You may have noticed it’s been a little quiet on the ICN site recently. SMACC 2013 is just around the corner and Oli and I have been busy, along with Roger Harris and the other SMACC organisers, getting everything into place so that the conference runs smoothly and lives up to its “best critical care conference ever” claim.
So, in a moment of quiet, here’s a pop quiz on splenic injury to keep your juices flowing.
See you at SMACC!
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Name the top 3 intra-abdominal aneurysms by location.
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2. Illiac A.
3. Splenic A
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Which vascular abnormality is more common, true splenic artery aneurysm or splenic artery pseudoaneurysm?
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True aneurysm 0.2 – 10% prevalence.
Pseudoaneurysm < 200 cases reported ever in the English language literature.
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What are the grades of splenic injury?
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Grade 1 – < 1 cm laceration depth, or, <10% subcapsular hematoma
Grade 2 – 1-3 cm laceration depth, or, 10-50% subcapsular hematoma
Grade 3 – >3 cm laceration depth, or, >50% subcapsular hematoma
Grade 4 – hilar injury with >25% devascularization OR contrast blush (active bleeding)
Grade 5 – shattered spleen, or nearly complete devascularization
(See http://regionstraumapro.com/post/43724289994 for tips on remembering this grading)
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Pseudoaneurysms differ from true aneurysms in the lack of an adventitial layer in the dilated portion: True / False?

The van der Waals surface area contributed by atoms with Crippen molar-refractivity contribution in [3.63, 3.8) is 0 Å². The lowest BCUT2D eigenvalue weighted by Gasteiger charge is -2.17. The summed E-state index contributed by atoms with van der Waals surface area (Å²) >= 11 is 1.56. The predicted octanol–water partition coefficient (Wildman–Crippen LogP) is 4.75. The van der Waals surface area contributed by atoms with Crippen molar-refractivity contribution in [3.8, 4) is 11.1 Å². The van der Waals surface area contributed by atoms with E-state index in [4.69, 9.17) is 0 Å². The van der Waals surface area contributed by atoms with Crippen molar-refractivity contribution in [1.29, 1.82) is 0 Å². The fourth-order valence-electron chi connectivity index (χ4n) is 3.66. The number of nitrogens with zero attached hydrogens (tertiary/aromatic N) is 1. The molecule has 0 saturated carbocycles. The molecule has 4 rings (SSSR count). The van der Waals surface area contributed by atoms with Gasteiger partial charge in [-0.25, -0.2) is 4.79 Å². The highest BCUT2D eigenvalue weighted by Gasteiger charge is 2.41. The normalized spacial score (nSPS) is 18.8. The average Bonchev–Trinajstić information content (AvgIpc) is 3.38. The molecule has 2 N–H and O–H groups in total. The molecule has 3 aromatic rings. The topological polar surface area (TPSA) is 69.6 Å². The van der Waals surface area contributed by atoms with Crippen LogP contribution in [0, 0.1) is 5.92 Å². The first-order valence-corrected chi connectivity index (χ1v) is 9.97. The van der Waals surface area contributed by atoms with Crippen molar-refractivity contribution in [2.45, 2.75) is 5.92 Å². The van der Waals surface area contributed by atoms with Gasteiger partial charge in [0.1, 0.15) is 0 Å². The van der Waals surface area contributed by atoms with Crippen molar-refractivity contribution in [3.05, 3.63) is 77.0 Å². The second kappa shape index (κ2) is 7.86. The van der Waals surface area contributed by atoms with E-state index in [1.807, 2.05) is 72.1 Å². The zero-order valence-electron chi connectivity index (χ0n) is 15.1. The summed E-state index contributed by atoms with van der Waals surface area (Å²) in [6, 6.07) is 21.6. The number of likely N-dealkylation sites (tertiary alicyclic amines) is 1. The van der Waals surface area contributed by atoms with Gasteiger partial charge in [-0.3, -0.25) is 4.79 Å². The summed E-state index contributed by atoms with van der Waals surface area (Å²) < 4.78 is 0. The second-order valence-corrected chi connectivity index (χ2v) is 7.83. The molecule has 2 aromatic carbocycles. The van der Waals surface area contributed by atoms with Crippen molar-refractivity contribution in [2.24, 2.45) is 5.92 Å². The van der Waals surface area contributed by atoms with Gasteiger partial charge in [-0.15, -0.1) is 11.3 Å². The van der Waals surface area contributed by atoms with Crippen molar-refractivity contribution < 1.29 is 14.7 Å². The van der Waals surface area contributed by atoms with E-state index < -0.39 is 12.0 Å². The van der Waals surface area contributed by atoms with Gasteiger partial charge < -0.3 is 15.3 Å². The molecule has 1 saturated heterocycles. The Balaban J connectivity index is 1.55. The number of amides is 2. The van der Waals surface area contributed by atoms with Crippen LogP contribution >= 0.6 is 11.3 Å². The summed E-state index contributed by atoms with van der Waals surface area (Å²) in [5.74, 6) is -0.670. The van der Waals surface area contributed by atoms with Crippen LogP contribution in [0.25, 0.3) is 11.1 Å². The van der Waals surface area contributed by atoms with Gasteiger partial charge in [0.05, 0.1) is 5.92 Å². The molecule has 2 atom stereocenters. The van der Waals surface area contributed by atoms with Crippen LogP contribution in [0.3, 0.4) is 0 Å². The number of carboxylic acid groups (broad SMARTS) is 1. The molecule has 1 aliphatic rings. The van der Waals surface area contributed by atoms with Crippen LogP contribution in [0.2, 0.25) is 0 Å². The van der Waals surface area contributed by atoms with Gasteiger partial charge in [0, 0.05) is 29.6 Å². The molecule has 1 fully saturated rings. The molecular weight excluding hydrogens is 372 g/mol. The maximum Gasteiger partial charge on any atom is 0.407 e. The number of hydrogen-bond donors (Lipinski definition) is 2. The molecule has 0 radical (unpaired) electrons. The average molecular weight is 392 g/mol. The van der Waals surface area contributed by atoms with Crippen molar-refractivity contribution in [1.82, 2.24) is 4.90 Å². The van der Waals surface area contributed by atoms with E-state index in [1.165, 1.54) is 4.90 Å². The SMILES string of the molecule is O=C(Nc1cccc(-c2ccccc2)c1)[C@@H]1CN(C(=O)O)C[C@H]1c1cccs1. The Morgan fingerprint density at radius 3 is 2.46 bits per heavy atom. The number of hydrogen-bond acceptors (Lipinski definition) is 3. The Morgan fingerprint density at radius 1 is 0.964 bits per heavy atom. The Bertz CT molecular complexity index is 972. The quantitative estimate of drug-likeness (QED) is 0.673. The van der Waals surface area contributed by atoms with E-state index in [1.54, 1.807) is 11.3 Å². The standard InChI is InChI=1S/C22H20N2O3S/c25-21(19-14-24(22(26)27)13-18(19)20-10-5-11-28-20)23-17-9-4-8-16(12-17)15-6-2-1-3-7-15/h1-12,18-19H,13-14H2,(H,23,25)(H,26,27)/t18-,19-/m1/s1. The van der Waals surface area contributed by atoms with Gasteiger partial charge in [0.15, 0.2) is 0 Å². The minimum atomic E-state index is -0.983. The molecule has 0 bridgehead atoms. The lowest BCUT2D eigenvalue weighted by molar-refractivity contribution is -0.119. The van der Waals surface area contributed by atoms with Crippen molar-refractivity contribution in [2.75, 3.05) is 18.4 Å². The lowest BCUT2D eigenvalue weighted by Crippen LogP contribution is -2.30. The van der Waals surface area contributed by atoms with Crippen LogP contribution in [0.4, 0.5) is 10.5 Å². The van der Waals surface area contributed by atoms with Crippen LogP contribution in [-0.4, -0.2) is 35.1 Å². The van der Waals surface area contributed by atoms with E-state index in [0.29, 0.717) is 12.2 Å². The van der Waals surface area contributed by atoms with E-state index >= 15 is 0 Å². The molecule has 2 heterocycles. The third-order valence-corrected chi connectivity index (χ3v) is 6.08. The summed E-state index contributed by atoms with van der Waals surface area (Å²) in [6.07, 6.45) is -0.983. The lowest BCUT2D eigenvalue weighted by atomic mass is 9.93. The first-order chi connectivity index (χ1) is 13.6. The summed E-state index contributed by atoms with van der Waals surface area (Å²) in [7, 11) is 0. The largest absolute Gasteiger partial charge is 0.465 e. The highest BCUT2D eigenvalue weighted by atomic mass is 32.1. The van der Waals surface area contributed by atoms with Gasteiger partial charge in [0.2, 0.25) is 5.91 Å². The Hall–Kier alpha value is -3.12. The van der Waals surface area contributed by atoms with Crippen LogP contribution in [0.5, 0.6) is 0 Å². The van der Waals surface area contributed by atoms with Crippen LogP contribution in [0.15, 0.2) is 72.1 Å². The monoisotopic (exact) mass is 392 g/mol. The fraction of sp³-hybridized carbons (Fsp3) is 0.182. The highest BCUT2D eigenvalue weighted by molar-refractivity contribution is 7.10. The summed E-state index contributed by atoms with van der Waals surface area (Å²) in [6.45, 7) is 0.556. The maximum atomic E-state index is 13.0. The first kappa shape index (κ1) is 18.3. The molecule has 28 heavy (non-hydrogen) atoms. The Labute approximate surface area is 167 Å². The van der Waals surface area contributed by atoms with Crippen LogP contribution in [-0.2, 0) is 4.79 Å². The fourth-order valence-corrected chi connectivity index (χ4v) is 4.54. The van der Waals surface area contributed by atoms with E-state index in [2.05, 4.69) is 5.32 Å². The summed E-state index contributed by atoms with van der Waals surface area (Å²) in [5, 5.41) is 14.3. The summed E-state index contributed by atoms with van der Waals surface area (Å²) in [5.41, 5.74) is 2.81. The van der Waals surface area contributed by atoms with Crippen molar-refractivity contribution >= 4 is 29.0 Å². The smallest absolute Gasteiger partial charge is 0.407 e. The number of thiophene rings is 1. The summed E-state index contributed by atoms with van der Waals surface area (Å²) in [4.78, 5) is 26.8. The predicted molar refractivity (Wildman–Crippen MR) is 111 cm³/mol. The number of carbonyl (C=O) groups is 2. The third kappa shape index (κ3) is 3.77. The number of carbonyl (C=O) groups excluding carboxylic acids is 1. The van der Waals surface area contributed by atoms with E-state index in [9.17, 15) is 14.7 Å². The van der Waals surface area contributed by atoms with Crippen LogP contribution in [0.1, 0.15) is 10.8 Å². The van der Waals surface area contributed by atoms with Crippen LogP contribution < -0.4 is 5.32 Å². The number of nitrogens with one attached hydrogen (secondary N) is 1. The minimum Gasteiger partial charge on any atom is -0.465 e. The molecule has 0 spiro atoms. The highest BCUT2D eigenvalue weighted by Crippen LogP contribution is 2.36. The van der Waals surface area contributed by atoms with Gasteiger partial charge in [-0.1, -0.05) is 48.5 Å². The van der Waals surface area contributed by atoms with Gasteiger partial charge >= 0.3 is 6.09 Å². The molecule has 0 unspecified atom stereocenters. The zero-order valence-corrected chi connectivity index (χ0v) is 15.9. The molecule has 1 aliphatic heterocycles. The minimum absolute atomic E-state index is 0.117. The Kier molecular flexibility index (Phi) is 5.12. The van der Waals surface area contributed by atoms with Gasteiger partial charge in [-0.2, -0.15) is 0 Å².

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A true aneurysm has all three vascular wall layers in the dilated sac.
A pseudoaneurysm has only the media and intimal layers in the wall of the dilation and so is inherently a weaker structure for equal sac volumes, though the medan pseudoaneurysm diameter is larger (4 – 5cm) than that of true splenic artery aneurysms (<3cm).
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List 4 conditions associated with each of true and pseudoaneurysm of the splenic artery.
[/su_tab][su_tab title=”Answer 5″]
True aneurysm: Hypertension, cirrhosis / portal hypertension, liver transplantation, pregnancy and alpha-1 AT deficiency (These are also the high risk groups for which operative or endovascular management may be warranted in assymptomatic individuals)
Pseudoaneurysm: Pancreatitis, trauma, pancreatic surgery, peptic ulcer disease (rare)
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True splenic artery aneurysms typically present as incidental findings on CT.: True / False.
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The rupture incidence is thought to be about 10%. Splenic artery pseudoaneurysms, on the other hand, rarely present assymptomatically and can present with abdominal pain, sudden collapse, haematemesis or PR bleeding and have an untreated mortality of 90%.
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Following blunt abdominal injury, there is no reliable symptom or sign during the latent period that predicts the occurence of delayed splenic rupture.: True / False?